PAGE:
Description
Note that for all the questions below we assume m(number of edges) n(number of nodes) so you don’t need to distinguish between O(m) and O(m + n).

(10 pt) A binary tree is a rooted tree in which each node has at most two children. Prove that in any binary tree the number of nodes with two children is exactly one less than the number of leaves. (Hint: prove by induction.)

(25 pt) For an undirected and unweighted graph, the BFS algorithm introduced in the class and textbook will output the shortest path from source (node s) to other nodes. Modify the BFS algorithm to also output number of shortest paths from s to other node. Write down the pseudo code and explain why it’s correct. We assume the graph is connected and your algorithm should take O(m) time.

(30 pt) We define the distance between two nodes u, v in a graph as the minimum number of edges in a path joining them, denoted by dist(u, v). The diameter of graph G = (V, E) is the maximum distance between any pair of nodes, i.e.,
diameter(G) = max dist(u, v)
u,v2V

Design an algorithm that runs in time O(nm) and finds the diameter of G.

If the graph is a tree, denoted as T = (V, E), the diameter can be computed efficiently. Please give an O(n) time algorithm ^{1} to find the diameter of T . Write down the pseudo code and explain why your algorithm is correct.
Suggestion: consider modifying the DFS so that it can compute the following two numbers for each node v:
d_{v} : the diameter of the subtree of T rooted at v,
‘_{v} : the longest path from v to a leaf in the subtree of T rooted at v.
Think about how to compute these numbers in DFS recursion and how to compute the diameter of T using these numbers.

In this problem, we consider another notion of “semiconnectivity”. A directed graph is semiconnected if, for all pairs of u, v 2 V , there is a path from u to v or from v to u. We will develop an algorithm to test if a directed graph G = (V, E) is semiconnected.


(15 pt) Consider a simplified case where G is a DAG. Design an O(m) time algorithm to test whether a DAG is semiconnected.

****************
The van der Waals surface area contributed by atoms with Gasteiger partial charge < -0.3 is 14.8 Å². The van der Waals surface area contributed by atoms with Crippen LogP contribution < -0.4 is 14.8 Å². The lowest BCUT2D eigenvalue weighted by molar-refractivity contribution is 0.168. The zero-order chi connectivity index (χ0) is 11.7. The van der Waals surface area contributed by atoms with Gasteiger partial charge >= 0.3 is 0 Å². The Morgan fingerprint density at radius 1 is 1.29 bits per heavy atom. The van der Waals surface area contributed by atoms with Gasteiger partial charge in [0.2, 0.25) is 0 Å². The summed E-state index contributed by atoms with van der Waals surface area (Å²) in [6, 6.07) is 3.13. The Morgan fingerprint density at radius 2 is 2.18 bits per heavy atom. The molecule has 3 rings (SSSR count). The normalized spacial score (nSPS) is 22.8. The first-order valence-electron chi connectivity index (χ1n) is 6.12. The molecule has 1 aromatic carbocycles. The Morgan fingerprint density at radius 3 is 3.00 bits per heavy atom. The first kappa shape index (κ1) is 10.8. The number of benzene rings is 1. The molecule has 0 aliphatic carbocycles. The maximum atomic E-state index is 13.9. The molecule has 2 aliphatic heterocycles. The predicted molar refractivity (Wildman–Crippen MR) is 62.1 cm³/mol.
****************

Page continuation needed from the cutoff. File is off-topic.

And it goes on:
(5 pt) For a directed graph G, we can construct a pseudograph G^{0} by the following way:

Decompose G into a set of Strongly Connected Components (SCCs). This can be done using the Kosaraju’s algorithm described in the class. The output of Kosaraju’s algorithm will be k node sets S_{1}, . . . , S_{k}, where each S_{i} contains nodes in the ith SCC. The sets will be maximal in the sense that for each S_{i} , adding any other node will break its strong connectivity (we didn’t officially prove this in the class but you can directly use this property).
Take each SCC as a node to create the pseudograph G^{0}. More specifically, G^{0} = (V ^{0}, E^{0}) where V ^{0} has K nodes v_{1}^{0}, . . . , v_{k}^{0}, each of them corresponds to a SCC; and (v_{i}^{0}, v^{0}_{j}) 2 E^{0} if and only if there is an edge pointing from a node in S_{i} to a node in S_{j} in the original graph.
Prove that for any directed graph G, its pseudograph G^{0} constructed this way will be a DAG.
^{1}Note that a tree with n nodes has n 1 edges, so O(n) = O(m)


(15 pt) Design an algorithm (based on (a) and (b)) to test semiconnectivity of a directed graph in O(m) time. Note that you can assume functions are given to conduct topological sort and to decompose a graph into SCCs (Kosaraju’s algorithm). Prove the correctness of your algorithm.


Homework assignments are due on the exact time indicated. Please submit your homework using the Gradescope system. Email attachments or other electronic delivery methods are not acceptable. To learn how to use Gradescope, you can:
– 1. Watch the oneminute video with complete instructions from here:
https://www.youtube.com/watch?v=wemznvGPfg
– 2. Follow the instructions to generate a PDF scan of the assignments:
http://gradescopestaticassets.s3uswest2.amazonaws.com/help/submitting_ hw_guide.pdf
– 3. Make sure you start each problem on a new page.

We recommend to use L^{A}T_{E}X, L_{Y}X or other word processing software for submitting the homework. This is not a requirement but it helps us to grade the homework and give feedback. For grading, we will take into account both the correctness and the clarity. Your answer are supposed to be in a simple and understandable manner. Sloppy answers are expected to receiver fewer points.

Unless specified, you should justify your algorithm with proof of correctness and time complexity.